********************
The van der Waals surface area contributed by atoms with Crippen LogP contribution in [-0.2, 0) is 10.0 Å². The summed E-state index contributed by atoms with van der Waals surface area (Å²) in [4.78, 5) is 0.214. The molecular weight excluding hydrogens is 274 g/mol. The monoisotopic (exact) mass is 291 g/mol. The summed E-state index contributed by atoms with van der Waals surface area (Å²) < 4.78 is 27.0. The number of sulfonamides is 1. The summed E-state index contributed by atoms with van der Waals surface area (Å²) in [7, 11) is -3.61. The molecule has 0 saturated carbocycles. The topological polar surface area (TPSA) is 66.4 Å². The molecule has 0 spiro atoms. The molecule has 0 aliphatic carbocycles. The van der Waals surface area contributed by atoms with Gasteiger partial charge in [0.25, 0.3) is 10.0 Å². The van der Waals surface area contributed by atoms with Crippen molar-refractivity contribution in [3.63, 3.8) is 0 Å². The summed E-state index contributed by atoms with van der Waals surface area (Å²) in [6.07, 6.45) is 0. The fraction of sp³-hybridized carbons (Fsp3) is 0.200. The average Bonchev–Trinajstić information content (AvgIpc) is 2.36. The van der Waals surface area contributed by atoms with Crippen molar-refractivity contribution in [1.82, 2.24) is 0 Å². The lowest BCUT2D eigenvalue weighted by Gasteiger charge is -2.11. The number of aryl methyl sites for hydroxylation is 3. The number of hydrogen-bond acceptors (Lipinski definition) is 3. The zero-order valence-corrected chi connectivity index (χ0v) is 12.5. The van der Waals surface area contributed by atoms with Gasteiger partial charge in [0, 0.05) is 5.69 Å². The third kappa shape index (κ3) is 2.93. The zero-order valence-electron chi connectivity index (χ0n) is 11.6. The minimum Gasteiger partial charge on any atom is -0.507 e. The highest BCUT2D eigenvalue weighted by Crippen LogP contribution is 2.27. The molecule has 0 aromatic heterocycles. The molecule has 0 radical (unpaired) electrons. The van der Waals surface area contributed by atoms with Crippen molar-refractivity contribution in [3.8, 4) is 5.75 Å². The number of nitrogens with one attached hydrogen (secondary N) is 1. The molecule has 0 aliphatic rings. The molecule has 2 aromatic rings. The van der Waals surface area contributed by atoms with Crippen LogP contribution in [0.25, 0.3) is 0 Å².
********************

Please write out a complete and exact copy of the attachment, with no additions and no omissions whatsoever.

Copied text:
The van der Waals surface area contributed by atoms with Crippen LogP contribution in [-0.2, 0) is 10.0 Å². The summed E-state index contributed by atoms with van der Waals surface area (Å²) in [4.78, 5) is 0.214. The molecular weight excluding hydrogens is 274 g/mol. The monoisotopic (exact) mass is 291 g/mol. The summed E-state index contributed by atoms with van der Waals surface area (Å²) < 4.78 is 27.0. The number of sulfonamides is 1. The summed E-state index contributed by atoms with van der Waals surface area (Å²) in [7, 11) is -3.61. The molecule has 0 saturated carbocycles. The topological polar surface area (TPSA) is 66.4 Å². The molecule has 0 spiro atoms. The molecule has 0 aliphatic carbocycles. The van der Waals surface area contributed by atoms with Gasteiger partial charge in [0.25, 0.3) is 10.0 Å². The van der Waals surface area contributed by atoms with Crippen molar-refractivity contribution in [3.63, 3.8) is 0 Å². The summed E-state index contributed by atoms with van der Waals surface area (Å²) in [6.07, 6.45) is 0. The fraction of sp³-hybridized carbons (Fsp3) is 0.200. The average Bonchev–Trinajstić information content (AvgIpc) is 2.36. The van der Waals surface area contributed by atoms with Crippen molar-refractivity contribution in [1.82, 2.24) is 0 Å². The lowest BCUT2D eigenvalue weighted by Gasteiger charge is -2.11. The number of aryl methyl sites for hydroxylation is 3. The number of hydrogen-bond acceptors (Lipinski definition) is 3. The zero-order valence-corrected chi connectivity index (χ0v) is 12.5. The van der Waals surface area contributed by atoms with Gasteiger partial charge in [0, 0.05) is 5.69 Å². The third kappa shape index (κ3) is 2.93. The zero-order valence-electron chi connectivity index (χ0n) is 11.6. The minimum Gasteiger partial charge on any atom is -0.507 e. The highest BCUT2D eigenvalue weighted by Crippen LogP contribution is 2.27. The molecule has 0 aromatic heterocycles. The molecule has 0 radical (unpaired) electrons. The van der Waals surface area contributed by atoms with Crippen molar-refractivity contribution in [3.8, 4) is 5.75 Å². The number of nitrogens with one attached hydrogen (secondary N) is 1. The molecule has 0 aliphatic rings. The molecule has 2 aromatic rings. The van der Waals surface area contributed by atoms with Crippen LogP contribution in [0.25, 0.3) is 0 Å².